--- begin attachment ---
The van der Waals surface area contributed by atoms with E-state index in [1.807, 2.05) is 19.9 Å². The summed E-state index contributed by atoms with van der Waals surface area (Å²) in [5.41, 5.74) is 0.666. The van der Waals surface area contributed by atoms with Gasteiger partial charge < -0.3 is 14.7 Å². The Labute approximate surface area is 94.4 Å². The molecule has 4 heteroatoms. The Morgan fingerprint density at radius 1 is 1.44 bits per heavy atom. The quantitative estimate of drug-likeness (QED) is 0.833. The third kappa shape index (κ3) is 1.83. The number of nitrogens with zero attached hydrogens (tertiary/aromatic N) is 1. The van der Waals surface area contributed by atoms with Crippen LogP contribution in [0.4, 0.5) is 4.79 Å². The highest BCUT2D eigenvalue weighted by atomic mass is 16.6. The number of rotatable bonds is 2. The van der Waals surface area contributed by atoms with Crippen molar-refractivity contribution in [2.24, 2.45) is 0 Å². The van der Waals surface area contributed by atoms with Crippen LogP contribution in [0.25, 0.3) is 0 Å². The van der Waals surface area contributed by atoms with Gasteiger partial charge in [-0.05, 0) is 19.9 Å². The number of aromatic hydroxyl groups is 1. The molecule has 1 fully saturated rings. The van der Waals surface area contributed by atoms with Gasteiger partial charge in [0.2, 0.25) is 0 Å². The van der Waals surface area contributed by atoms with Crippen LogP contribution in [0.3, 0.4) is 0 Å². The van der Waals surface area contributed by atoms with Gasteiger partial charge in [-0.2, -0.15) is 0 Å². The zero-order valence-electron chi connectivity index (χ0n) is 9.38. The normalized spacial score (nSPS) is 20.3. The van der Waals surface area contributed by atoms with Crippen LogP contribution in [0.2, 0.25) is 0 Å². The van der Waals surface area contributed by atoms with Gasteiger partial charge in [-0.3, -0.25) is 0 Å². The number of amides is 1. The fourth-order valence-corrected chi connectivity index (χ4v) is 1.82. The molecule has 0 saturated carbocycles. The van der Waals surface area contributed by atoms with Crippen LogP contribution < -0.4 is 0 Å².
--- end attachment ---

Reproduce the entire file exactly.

The van der Waals surface area contributed by atoms with E-state index in [1.807, 2.05) is 19.9 Å². The summed E-state index contributed by atoms with van der Waals surface area (Å²) in [5.41, 5.74) is 0.666. The van der Waals surface area contributed by atoms with Gasteiger partial charge < -0.3 is 14.7 Å². The Labute approximate surface area is 94.4 Å². The molecule has 4 heteroatoms. The Morgan fingerprint density at radius 1 is 1.44 bits per heavy atom. The quantitative estimate of drug-likeness (QED) is 0.833. The third kappa shape index (κ3) is 1.83. The number of nitrogens with zero attached hydrogens (tertiary/aromatic N) is 1. The van der Waals surface area contributed by atoms with Crippen LogP contribution in [0.4, 0.5) is 4.79 Å². The highest BCUT2D eigenvalue weighted by atomic mass is 16.6. The number of rotatable bonds is 2. The van der Waals surface area contributed by atoms with Crippen molar-refractivity contribution in [2.24, 2.45) is 0 Å². The van der Waals surface area contributed by atoms with Crippen LogP contribution in [0.25, 0.3) is 0 Å². The van der Waals surface area contributed by atoms with Gasteiger partial charge in [-0.05, 0) is 19.9 Å². The number of aromatic hydroxyl groups is 1. The molecule has 1 fully saturated rings. The van der Waals surface area contributed by atoms with Gasteiger partial charge in [0.2, 0.25) is 0 Å². The van der Waals surface area contributed by atoms with Crippen LogP contribution in [0.3, 0.4) is 0 Å². The van der Waals surface area contributed by atoms with Gasteiger partial charge in [-0.2, -0.15) is 0 Å². The zero-order valence-electron chi connectivity index (χ0n) is 9.38. The normalized spacial score (nSPS) is 20.3. The van der Waals surface area contributed by atoms with Crippen LogP contribution in [0.2, 0.25) is 0 Å². The van der Waals surface area contributed by atoms with Gasteiger partial charge in [-0.3, -0.25) is 0 Å². The number of amides is 1. The fourth-order valence-corrected chi connectivity index (χ4v) is 1.82. The molecule has 0 saturated carbocycles. The van der Waals surface area contributed by atoms with Crippen LogP contribution < -0.4 is 0 Å².